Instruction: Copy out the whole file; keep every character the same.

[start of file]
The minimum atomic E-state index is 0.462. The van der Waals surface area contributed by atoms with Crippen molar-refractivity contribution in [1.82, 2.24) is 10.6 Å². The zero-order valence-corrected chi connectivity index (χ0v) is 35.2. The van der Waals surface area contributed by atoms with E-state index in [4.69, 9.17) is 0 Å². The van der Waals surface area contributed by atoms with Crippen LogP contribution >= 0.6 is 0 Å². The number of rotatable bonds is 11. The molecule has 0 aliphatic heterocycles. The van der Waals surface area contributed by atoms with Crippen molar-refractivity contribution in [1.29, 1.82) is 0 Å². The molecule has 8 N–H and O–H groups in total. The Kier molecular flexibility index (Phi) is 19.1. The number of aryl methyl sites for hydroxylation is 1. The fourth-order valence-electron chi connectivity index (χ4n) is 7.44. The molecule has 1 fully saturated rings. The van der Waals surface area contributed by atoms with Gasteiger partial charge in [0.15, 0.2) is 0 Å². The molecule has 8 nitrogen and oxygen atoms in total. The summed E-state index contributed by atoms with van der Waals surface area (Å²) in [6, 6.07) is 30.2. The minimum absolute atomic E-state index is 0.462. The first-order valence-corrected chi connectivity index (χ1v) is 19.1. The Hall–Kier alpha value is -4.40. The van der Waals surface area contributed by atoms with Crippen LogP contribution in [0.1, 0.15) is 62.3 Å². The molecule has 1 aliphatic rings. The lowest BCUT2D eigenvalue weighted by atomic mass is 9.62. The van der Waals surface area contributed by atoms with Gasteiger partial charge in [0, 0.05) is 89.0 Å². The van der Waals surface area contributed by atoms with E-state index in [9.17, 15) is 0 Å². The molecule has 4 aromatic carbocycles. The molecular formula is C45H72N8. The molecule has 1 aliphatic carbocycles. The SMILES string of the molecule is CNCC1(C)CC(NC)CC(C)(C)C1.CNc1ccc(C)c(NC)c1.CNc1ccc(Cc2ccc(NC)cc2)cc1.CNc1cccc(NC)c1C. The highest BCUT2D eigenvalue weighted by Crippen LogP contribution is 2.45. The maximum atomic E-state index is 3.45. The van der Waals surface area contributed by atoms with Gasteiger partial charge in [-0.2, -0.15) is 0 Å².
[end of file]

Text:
The minimum atomic E-state index is 0.462. The van der Waals surface area contributed by atoms with Crippen molar-refractivity contribution in [1.82, 2.24) is 10.6 Å². The zero-order valence-corrected chi connectivity index (χ0v) is 35.2. The van der Waals surface area contributed by atoms with E-state index in [4.69, 9.17) is 0 Å². The van der Waals surface area contributed by atoms with Crippen LogP contribution >= 0.6 is 0 Å². The number of rotatable bonds is 11. The molecule has 0 aliphatic heterocycles. The van der Waals surface area contributed by atoms with Crippen molar-refractivity contribution in [1.29, 1.82) is 0 Å². The molecule has 8 N–H and O–H groups in total. The Kier molecular flexibility index (Phi) is 19.1. The number of aryl methyl sites for hydroxylation is 1. The fourth-order valence-electron chi connectivity index (χ4n) is 7.44. The molecule has 1 fully saturated rings. The van der Waals surface area contributed by atoms with Gasteiger partial charge in [0.15, 0.2) is 0 Å². The molecule has 8 nitrogen and oxygen atoms in total. The summed E-state index contributed by atoms with van der Waals surface area (Å²) in [6, 6.07) is 30.2. The minimum absolute atomic E-state index is 0.462. The first-order valence-corrected chi connectivity index (χ1v) is 19.1. The Hall–Kier alpha value is -4.40. The van der Waals surface area contributed by atoms with Crippen LogP contribution in [0.1, 0.15) is 62.3 Å². The molecule has 1 aliphatic rings. The lowest BCUT2D eigenvalue weighted by atomic mass is 9.62. The van der Waals surface area contributed by atoms with Gasteiger partial charge in [0, 0.05) is 89.0 Å². The van der Waals surface area contributed by atoms with E-state index in [9.17, 15) is 0 Å². The molecule has 4 aromatic carbocycles. The molecular formula is C45H72N8. The molecule has 1 aliphatic carbocycles. The SMILES string of the molecule is CNCC1(C)CC(NC)CC(C)(C)C1.CNc1ccc(C)c(NC)c1.CNc1ccc(Cc2ccc(NC)cc2)cc1.CNc1cccc(NC)c1C. The highest BCUT2D eigenvalue weighted by Crippen LogP contribution is 2.45. The maximum atomic E-state index is 3.45. The van der Waals surface area contributed by atoms with Gasteiger partial charge in [-0.2, -0.15) is 0 Å².